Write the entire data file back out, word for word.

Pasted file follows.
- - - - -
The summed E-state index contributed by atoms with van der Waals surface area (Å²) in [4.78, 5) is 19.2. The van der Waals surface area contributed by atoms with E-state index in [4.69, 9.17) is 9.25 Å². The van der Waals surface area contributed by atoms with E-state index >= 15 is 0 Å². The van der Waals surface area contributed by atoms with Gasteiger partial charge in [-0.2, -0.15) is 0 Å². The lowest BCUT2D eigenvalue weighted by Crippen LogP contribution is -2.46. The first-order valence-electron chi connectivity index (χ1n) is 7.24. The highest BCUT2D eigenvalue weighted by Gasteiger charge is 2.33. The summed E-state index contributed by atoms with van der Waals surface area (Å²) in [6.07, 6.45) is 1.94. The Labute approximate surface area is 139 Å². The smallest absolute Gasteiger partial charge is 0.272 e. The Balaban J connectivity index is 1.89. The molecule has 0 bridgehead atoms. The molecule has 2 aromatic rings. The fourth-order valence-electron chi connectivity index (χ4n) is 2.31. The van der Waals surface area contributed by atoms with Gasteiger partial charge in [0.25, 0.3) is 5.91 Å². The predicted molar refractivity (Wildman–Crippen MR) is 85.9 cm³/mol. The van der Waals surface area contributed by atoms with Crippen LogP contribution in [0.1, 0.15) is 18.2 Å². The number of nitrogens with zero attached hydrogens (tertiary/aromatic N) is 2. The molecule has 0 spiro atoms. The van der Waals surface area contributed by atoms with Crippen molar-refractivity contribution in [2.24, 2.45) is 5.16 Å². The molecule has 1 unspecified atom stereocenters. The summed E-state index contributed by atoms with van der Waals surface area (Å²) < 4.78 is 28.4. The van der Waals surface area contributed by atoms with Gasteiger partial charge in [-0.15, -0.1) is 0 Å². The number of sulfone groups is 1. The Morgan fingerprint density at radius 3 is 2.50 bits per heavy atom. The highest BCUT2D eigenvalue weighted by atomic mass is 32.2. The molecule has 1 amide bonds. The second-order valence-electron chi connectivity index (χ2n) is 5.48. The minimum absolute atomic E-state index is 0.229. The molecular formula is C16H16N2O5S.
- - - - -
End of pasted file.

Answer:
The summed E-state index contributed by atoms with van der Waals surface area (Å²) in [4.78, 5) is 19.2. The van der Waals surface area contributed by atoms with E-state index in [4.69, 9.17) is 9.25 Å². The van der Waals surface area contributed by atoms with E-state index >= 15 is 0 Å². The van der Waals surface area contributed by atoms with Gasteiger partial charge in [-0.2, -0.15) is 0 Å². The lowest BCUT2D eigenvalue weighted by Crippen LogP contribution is -2.46. The first-order valence-electron chi connectivity index (χ1n) is 7.24. The highest BCUT2D eigenvalue weighted by Gasteiger charge is 2.33. The summed E-state index contributed by atoms with van der Waals surface area (Å²) in [6.07, 6.45) is 1.94. The Labute approximate surface area is 139 Å². The smallest absolute Gasteiger partial charge is 0.272 e. The Balaban J connectivity index is 1.89. The molecule has 0 bridgehead atoms. The molecule has 2 aromatic rings. The fourth-order valence-electron chi connectivity index (χ4n) is 2.31. The van der Waals surface area contributed by atoms with Gasteiger partial charge in [0.25, 0.3) is 5.91 Å². The predicted molar refractivity (Wildman–Crippen MR) is 85.9 cm³/mol. The van der Waals surface area contributed by atoms with Crippen LogP contribution in [0.1, 0.15) is 18.2 Å². The number of nitrogens with zero attached hydrogens (tertiary/aromatic N) is 2. The molecule has 0 spiro atoms. The van der Waals surface area contributed by atoms with Crippen molar-refractivity contribution in [2.24, 2.45) is 5.16 Å². The molecule has 1 unspecified atom stereocenters. The summed E-state index contributed by atoms with van der Waals surface area (Å²) < 4.78 is 28.4. The van der Waals surface area contributed by atoms with Gasteiger partial charge in [-0.15, -0.1) is 0 Å². The number of sulfone groups is 1. The Morgan fingerprint density at radius 3 is 2.50 bits per heavy atom. The highest BCUT2D eigenvalue weighted by atomic mass is 32.2. The molecule has 1 amide bonds. The second-order valence-electron chi connectivity index (χ2n) is 5.48. The minimum absolute atomic E-state index is 0.229. The molecular formula is C16H16N2O5S.